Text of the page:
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Legumes are power packs: protein content is outstanding
Lentil soup or pea puree has long been frowned upon as poor people's food. But that is now a thing of the past. A constantly growing range of products, new forms of preparation and refined recipes have paved the way for lentils, peas and all other legumes in households and gastronomy. The health values of legumes have played the door opener many times.
The more or less small plant seeds ripened in a pod are real powerhouses. They provide the body with plenty of carbohydrates, valuable fiber and minerals, as well as vitamins, especially B vitamins. However, the protein content of the legumes is outstanding: in the dried state, the protein content is between 20 and 35 percent. In ready-to-eat beans, peas and lentils, it is still five to ten percent. This makes them important building blocks in daily nutrition, especially for vegetarians. The protein requirement cannot be covered exclusively by legumes, since these do not contain all essential amino acids. But in combination with cereals, for example, this small disadvantage can be easily remedied.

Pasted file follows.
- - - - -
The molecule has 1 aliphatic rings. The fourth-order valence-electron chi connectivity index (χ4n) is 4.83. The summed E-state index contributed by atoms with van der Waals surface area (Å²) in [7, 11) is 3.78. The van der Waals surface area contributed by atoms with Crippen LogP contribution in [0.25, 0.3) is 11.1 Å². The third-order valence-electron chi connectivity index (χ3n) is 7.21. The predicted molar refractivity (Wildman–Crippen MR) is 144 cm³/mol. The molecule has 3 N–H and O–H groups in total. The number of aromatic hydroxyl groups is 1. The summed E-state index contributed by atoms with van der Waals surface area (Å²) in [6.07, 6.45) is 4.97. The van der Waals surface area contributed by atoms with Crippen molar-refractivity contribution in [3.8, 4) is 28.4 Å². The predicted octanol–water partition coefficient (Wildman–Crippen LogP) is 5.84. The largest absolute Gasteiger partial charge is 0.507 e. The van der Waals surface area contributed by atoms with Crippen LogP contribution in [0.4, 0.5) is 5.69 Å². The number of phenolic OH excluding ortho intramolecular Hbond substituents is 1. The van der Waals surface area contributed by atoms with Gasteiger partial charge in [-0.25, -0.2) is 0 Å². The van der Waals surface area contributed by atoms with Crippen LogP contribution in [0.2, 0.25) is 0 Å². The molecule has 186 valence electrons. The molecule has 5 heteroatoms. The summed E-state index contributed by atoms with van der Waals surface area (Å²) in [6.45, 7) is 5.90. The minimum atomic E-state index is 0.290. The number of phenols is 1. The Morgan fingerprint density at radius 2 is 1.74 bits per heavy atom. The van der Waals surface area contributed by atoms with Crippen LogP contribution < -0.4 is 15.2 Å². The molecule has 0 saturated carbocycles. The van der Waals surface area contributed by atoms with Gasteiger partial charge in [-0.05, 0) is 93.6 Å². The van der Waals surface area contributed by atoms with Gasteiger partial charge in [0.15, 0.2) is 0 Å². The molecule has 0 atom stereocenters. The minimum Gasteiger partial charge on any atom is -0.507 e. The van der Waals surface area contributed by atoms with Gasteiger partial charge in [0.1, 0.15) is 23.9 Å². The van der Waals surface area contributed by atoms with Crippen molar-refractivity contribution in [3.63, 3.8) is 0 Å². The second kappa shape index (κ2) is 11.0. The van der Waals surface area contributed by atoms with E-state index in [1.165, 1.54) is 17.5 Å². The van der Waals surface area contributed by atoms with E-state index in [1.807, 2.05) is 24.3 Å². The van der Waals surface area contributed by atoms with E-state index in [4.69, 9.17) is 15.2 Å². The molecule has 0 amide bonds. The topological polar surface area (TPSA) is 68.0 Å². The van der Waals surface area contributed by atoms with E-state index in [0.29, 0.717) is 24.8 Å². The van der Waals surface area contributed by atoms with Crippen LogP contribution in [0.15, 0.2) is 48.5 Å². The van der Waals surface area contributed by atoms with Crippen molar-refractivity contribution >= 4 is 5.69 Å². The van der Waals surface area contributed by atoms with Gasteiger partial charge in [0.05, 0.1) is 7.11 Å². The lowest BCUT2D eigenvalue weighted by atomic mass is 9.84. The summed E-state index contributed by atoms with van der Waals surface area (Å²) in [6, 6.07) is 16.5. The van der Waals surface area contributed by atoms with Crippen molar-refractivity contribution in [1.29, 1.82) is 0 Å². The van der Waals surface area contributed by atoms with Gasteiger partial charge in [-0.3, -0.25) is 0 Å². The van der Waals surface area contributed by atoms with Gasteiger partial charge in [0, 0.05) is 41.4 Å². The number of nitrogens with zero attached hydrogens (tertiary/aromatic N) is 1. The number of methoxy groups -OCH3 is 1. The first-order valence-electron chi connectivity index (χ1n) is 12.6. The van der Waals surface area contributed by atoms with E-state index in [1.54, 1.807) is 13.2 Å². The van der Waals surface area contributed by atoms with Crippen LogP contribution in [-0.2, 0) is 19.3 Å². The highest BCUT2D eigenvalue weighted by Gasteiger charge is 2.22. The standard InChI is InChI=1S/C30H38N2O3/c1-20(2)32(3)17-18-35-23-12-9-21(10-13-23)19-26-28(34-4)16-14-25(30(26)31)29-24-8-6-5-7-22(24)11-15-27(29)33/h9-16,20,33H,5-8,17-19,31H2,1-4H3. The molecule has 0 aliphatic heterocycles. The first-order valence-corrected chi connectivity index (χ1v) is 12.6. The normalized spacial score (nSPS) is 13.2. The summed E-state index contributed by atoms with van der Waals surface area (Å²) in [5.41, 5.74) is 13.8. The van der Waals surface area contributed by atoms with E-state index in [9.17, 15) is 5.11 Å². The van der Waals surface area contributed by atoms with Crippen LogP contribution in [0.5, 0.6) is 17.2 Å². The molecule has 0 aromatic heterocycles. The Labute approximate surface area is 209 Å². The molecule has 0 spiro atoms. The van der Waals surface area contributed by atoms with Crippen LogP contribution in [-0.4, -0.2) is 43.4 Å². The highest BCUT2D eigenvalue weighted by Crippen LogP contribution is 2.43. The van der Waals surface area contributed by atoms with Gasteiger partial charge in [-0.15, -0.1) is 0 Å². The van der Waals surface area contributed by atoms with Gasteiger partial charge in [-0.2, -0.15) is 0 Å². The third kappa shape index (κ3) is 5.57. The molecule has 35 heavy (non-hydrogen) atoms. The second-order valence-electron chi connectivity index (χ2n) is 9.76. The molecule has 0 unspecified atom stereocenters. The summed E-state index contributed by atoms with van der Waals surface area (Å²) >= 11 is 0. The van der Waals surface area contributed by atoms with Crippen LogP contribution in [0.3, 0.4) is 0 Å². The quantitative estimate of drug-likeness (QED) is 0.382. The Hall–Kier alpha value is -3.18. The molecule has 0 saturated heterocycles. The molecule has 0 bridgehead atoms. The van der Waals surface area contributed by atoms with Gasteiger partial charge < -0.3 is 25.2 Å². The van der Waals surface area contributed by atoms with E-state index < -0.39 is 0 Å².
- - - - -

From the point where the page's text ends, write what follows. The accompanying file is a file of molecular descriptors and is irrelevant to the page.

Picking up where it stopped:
The soybean plays a special role in several respects: with a protein content of almost 40 percent when dried, it is the clear leader among legumes. At the same time, in contrast to all of her relatives, she also delivers fat to a significant extent, namely a 20 percent fat percentage. Its composition is particularly favorable with a high proportion of omega-3 fatty acids and other polyunsaturated fatty acids. However, the fat is also noticeable in the calorie content. At around 70 kilocalories per 100 grams, it is about twice as high as the other legumes.
The soybean was cultivated in China as early as 2,800 BC. But it was only in the 17th and 18th centuries that the heat-loving plant reached Europe and America via Indonesia, India and North Africa. Around three quarters of all soybeans are produced there. Eva Neumann, aid